Adam Gold

The worst part of college hoops

Posted February 27, 2013

James Michael McAdoo (43) goes up for a shot during the North Carolina Tar Heels vs. NC State Wolfpack NCAA basketball game, Saturday, February 23, 2013 in Chapel Hill, NC.

I've never been the alarmist when it comes to the state of college basketball. The so-called "scourge" of the one-and-done player is, generally speaking, bad for universities, but it's better to have those uber-talented athletes for one year than none at all.

The fact that almost every NBA-worthy player leaves before their junior season has forced the game to skew younger – and, by nature, less polished – but I don't think the college game has necessarily suffered as a result.

The greater impact has been felt at the top of the sport, as even the best teams have wild inconsistencies and are vulnerable to a loss no matter where and to whom. It makes for a March roll of the dice, and that doesn't hurt the college game at all. Not saying that it helps, because super teams are always good for any sport. However, the college game isn't injured by that player attrition.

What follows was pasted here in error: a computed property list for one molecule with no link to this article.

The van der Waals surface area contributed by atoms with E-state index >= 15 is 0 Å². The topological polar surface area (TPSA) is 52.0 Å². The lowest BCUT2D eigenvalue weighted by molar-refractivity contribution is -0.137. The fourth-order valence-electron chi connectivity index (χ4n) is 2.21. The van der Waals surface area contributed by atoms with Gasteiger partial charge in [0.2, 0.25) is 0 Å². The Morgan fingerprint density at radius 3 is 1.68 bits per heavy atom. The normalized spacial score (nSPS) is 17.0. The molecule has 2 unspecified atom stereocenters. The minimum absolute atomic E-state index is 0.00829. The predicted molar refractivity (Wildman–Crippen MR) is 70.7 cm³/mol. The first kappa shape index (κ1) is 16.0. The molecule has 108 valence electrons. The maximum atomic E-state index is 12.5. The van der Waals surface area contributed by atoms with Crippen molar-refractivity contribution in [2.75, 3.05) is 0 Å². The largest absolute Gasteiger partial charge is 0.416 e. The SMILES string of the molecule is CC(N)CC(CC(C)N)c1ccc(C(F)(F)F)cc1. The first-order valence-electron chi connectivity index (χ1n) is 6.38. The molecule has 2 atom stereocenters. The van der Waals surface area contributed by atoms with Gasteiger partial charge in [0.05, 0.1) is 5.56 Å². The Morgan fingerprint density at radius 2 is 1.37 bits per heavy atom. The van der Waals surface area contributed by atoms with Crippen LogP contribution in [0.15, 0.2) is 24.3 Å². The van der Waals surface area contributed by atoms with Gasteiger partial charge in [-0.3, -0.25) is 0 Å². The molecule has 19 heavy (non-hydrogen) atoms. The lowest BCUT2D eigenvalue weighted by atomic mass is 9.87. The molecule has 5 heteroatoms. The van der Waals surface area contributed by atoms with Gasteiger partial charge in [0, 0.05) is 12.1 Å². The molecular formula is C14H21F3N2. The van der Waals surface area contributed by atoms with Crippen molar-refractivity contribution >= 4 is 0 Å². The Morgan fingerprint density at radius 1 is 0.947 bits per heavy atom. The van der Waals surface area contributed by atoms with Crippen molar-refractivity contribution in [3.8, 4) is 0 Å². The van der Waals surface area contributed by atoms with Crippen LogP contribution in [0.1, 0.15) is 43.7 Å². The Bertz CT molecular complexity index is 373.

Unfortunately, the way the game is currently being played, and taught, is doing far more damage.

The college game has morphed into a defensive strategy whereby he who gets in the way the most plays the best defense. That's awful. Drawing charges has become all the rage, and flopping to do so, is a plight on the sport. Three incidents in the last four days highlight exactly what I mean.

Early in the first half of Sunday's Duke's home game against Boston College, Eagles freshman guard Olivier Hanlon drove past his defender towards the basket. Duke's junior charge-taker, Tyler Thornton rotated over and probably beat Hanlon to the spot and was awarded with drawing the offensive foul from his opponent. Never mind that Hanlon wasn't even thinking about shooting at that point, he was still in the midst of his drive. But, the way the game is played, and taught, that's solid defense and out came the whistle.